Just a month ago, the FCC denied complaints alleging that Washington DC TV stations had not adequately identified the true sponsor of political ads sponsored by a political action committee. When that decision came down – denied on procedural grounds by the Commission – we warned that it opened the door to more complaints in the current election cycle. Sure enough, a new complaint has been filed against one of the same DC stations, contending that in the current election cycle, it should have gone beyond the sponsorship identification of the PAC itself as the sponsor of the ad, and instead identified the sponsor as the individual who contributed the majority of the PAC’s funding. 

The complaint, filed by the Campaign Legal Center, Common Cause and the Sunlight Foundation, the same DC public interest groups that filed the previous complaints, alleges that WJLA-TV failed in identifying the true sponsor of ads by the Next Gen Climate Action Committee as Tom Steyer, the individual who they allege (based on FEC disclosures) provided the majority of the funding for the PAC. In last month’s decision, the FCC rejected a similar petition about the same PAC, deciding not to pursue the complaint as the station was not directly put on notice of the allegations raised in the complaints before the ads ran. In the new petition, the petitioners don’t allege that they made any contact with the station to alert the station about their new complaints. Instead, the complaint alleges that the TV station should have known about the issues because it is the same PAC that was named in last year’s complaint, and the station should have known about the petitioners allegations that the sponsorship tag is incorrect. But is there a real issue here?As we wrote in a previous story on the last set of complaints, the only case where the FCC has ruled that a station had an obligation to go behind an organization to find its true backer, and to identify that backer in a sponsorship identification announcement, was a case where a tobacco company had essentially set up and run a committee to oppose an anti-smoking ballot initiative. The Commission found that the organization had no true, independent existence as it was set up by the tobacco company and run by its employees. Here, the complaint is not one that says that the PAC is solely controlled and funded by Mr. Steyer, but instead that he provided “substantially all of the funding” for the PAC. The complaint attaches a list of donors to the PAC that appears to show that this one individual contributed about $36 million out of the $38 million that was reported by the organization in “significant contributions.”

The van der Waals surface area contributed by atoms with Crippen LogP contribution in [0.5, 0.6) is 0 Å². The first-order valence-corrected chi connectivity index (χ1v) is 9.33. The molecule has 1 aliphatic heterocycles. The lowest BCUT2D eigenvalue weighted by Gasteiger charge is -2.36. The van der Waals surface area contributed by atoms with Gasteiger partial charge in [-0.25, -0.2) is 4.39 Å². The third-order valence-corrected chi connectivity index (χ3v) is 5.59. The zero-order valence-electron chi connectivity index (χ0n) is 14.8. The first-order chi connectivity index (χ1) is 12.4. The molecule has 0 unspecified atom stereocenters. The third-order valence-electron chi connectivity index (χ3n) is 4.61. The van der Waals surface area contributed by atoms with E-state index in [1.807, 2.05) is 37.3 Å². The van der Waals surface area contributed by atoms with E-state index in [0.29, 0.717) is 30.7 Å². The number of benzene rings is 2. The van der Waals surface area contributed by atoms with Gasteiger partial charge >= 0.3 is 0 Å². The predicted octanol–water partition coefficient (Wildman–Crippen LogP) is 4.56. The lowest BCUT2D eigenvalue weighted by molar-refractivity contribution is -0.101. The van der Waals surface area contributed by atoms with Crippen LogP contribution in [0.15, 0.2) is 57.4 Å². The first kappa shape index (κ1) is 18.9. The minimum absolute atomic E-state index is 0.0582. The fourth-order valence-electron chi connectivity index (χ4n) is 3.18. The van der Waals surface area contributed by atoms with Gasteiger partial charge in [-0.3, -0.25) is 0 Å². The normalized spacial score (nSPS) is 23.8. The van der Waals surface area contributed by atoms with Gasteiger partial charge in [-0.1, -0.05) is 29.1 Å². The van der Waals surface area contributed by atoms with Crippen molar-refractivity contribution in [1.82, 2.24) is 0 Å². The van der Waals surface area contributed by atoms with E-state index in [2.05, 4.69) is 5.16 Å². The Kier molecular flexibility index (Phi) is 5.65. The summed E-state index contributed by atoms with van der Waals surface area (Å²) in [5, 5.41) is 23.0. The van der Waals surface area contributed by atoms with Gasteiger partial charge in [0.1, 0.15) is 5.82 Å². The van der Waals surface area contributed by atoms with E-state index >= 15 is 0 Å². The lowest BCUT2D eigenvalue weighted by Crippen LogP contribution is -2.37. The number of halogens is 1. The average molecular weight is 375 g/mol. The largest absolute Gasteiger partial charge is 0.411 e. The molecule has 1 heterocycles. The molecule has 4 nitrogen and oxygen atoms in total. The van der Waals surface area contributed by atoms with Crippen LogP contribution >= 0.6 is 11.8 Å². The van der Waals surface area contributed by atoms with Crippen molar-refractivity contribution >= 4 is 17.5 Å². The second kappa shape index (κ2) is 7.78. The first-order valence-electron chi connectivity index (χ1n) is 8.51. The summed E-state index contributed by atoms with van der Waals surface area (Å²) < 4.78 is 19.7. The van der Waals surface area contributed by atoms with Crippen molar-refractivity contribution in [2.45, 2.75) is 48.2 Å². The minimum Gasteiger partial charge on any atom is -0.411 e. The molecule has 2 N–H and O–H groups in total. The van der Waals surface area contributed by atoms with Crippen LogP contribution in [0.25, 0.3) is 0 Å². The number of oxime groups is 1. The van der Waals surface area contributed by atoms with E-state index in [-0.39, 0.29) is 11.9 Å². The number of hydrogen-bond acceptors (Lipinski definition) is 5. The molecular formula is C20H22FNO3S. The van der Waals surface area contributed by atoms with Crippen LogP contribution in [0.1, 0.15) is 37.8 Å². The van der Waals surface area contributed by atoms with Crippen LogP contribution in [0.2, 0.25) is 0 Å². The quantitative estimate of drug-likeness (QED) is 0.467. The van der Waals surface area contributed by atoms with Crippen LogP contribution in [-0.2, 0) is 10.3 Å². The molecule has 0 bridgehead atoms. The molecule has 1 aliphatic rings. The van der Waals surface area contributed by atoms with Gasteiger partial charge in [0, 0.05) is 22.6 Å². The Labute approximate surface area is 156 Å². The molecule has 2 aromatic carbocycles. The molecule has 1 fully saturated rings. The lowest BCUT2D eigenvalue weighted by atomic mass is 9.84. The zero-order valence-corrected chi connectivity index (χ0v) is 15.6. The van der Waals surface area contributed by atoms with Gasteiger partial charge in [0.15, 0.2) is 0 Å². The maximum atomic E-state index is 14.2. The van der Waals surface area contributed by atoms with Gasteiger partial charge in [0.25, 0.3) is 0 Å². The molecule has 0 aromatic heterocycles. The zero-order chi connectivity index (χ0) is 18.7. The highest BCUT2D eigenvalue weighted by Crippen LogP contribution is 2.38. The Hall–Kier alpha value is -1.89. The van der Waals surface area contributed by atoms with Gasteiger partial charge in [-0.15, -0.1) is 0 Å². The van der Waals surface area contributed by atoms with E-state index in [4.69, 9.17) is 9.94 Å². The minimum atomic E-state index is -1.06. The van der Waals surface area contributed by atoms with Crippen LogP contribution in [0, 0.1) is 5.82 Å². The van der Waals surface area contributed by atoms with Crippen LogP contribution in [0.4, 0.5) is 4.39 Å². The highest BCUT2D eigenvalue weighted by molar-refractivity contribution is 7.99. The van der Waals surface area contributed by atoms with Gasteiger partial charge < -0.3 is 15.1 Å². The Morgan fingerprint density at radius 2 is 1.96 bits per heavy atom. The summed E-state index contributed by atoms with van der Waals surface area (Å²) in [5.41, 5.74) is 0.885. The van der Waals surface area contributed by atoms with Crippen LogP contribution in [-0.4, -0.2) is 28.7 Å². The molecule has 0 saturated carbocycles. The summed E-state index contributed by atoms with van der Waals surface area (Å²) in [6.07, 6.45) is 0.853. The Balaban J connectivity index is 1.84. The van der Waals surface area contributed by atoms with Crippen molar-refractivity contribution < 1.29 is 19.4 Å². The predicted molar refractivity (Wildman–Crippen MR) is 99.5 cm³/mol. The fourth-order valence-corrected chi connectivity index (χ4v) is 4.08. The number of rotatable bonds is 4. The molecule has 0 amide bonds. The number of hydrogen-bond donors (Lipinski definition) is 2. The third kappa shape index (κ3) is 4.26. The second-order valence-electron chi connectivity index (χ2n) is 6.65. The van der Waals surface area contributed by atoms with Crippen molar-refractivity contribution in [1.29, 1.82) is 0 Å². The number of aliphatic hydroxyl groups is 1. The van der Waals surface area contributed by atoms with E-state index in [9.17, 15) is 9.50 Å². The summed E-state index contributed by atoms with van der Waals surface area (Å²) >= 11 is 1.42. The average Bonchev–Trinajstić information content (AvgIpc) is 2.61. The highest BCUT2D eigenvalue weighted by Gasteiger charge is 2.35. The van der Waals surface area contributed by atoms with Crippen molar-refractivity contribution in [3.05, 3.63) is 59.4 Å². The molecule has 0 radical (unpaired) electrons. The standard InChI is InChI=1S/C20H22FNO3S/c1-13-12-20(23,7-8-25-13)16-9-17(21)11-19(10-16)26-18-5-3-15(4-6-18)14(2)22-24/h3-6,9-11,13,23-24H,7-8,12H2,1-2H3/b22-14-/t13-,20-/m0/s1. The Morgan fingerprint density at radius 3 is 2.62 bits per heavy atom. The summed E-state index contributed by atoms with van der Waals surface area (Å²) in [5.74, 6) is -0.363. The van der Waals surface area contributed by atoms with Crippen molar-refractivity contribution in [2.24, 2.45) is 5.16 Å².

But the Commission has never said that a station needs to identify all of the contributors to any PAC, and FEC rules don’t require it either (even though there have been various unsuccessful legislative attempts to require on-air disclosures about donors to PACs). In this case, the PAC does not seem to be the alter-ego of Mr. Steyer. Certainly, the $2 million contributed to the PAC by other individuals is not an insignificant amount. 

So, while the Petitioner’s contend that Mr. Steyer should be identified as a sponsor because he contributed “substantially” all the money, where are the petitioners suggesting that the lines to be drawn? Here, they seem to be saying that getting about 5% of your contribution is not enough to make the group the only required sponsor. But what if the amount of additional contributions was 10%, or 25%? Where does the FCC draw the line and say that one person is the sponsor as opposed to a group that is named in the ad itself? Unless there are clear rules to tell stations when they must go beyond the named sponsor of an ad in their sponsorship identifications, we don’t see how the FCC can hold any station liable for accepting as the true sponsor the PAC or similar organization that is actually paying for the ad. But we’ll see what the FCC has to say as they consider these allegations – perhaps in the coming weeks.